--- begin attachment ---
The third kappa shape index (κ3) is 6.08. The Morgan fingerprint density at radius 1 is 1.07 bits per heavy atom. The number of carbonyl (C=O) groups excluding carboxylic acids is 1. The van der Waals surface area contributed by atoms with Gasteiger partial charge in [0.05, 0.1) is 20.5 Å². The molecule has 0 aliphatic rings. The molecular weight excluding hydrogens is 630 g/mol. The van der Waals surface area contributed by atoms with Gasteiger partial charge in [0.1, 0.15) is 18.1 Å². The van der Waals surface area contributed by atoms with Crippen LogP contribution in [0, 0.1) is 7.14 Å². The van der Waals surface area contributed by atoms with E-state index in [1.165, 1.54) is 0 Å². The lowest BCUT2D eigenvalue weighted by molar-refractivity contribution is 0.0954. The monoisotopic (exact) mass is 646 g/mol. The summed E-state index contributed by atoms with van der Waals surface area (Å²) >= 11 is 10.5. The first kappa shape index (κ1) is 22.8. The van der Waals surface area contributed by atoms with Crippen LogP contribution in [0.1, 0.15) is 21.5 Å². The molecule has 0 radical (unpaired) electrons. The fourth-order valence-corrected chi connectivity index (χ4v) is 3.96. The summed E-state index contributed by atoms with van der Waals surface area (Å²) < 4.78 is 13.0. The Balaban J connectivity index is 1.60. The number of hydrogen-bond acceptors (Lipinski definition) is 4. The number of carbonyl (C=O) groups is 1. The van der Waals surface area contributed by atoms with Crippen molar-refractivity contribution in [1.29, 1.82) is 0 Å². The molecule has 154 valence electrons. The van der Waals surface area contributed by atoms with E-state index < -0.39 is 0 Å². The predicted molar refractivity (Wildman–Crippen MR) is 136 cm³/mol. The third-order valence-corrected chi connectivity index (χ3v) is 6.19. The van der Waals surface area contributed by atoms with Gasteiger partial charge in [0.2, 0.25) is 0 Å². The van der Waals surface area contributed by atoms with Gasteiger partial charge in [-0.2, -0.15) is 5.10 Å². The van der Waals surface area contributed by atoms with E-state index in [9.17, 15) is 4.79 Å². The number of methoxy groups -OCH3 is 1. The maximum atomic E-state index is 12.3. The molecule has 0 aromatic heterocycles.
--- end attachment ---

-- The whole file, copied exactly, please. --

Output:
The third kappa shape index (κ3) is 6.08. The Morgan fingerprint density at radius 1 is 1.07 bits per heavy atom. The number of carbonyl (C=O) groups excluding carboxylic acids is 1. The van der Waals surface area contributed by atoms with Gasteiger partial charge in [0.05, 0.1) is 20.5 Å². The molecule has 0 aliphatic rings. The molecular weight excluding hydrogens is 630 g/mol. The van der Waals surface area contributed by atoms with Gasteiger partial charge in [0.1, 0.15) is 18.1 Å². The van der Waals surface area contributed by atoms with Crippen LogP contribution in [0, 0.1) is 7.14 Å². The van der Waals surface area contributed by atoms with E-state index in [1.165, 1.54) is 0 Å². The lowest BCUT2D eigenvalue weighted by molar-refractivity contribution is 0.0954. The monoisotopic (exact) mass is 646 g/mol. The summed E-state index contributed by atoms with van der Waals surface area (Å²) >= 11 is 10.5. The first kappa shape index (κ1) is 22.8. The van der Waals surface area contributed by atoms with Crippen LogP contribution in [0.1, 0.15) is 21.5 Å². The molecule has 0 radical (unpaired) electrons. The fourth-order valence-corrected chi connectivity index (χ4v) is 3.96. The summed E-state index contributed by atoms with van der Waals surface area (Å²) < 4.78 is 13.0. The Balaban J connectivity index is 1.60. The number of hydrogen-bond acceptors (Lipinski definition) is 4. The number of carbonyl (C=O) groups is 1. The van der Waals surface area contributed by atoms with Crippen molar-refractivity contribution in [1.29, 1.82) is 0 Å². The molecule has 154 valence electrons. The van der Waals surface area contributed by atoms with E-state index < -0.39 is 0 Å². The predicted molar refractivity (Wildman–Crippen MR) is 136 cm³/mol. The third-order valence-corrected chi connectivity index (χ3v) is 6.19. The van der Waals surface area contributed by atoms with Gasteiger partial charge in [0.2, 0.25) is 0 Å². The van der Waals surface area contributed by atoms with Gasteiger partial charge in [-0.2, -0.15) is 5.10 Å². The van der Waals surface area contributed by atoms with E-state index in [9.17, 15) is 4.79 Å². The number of methoxy groups -OCH3 is 1. The maximum atomic E-state index is 12.3. The molecule has 0 aromatic heterocycles.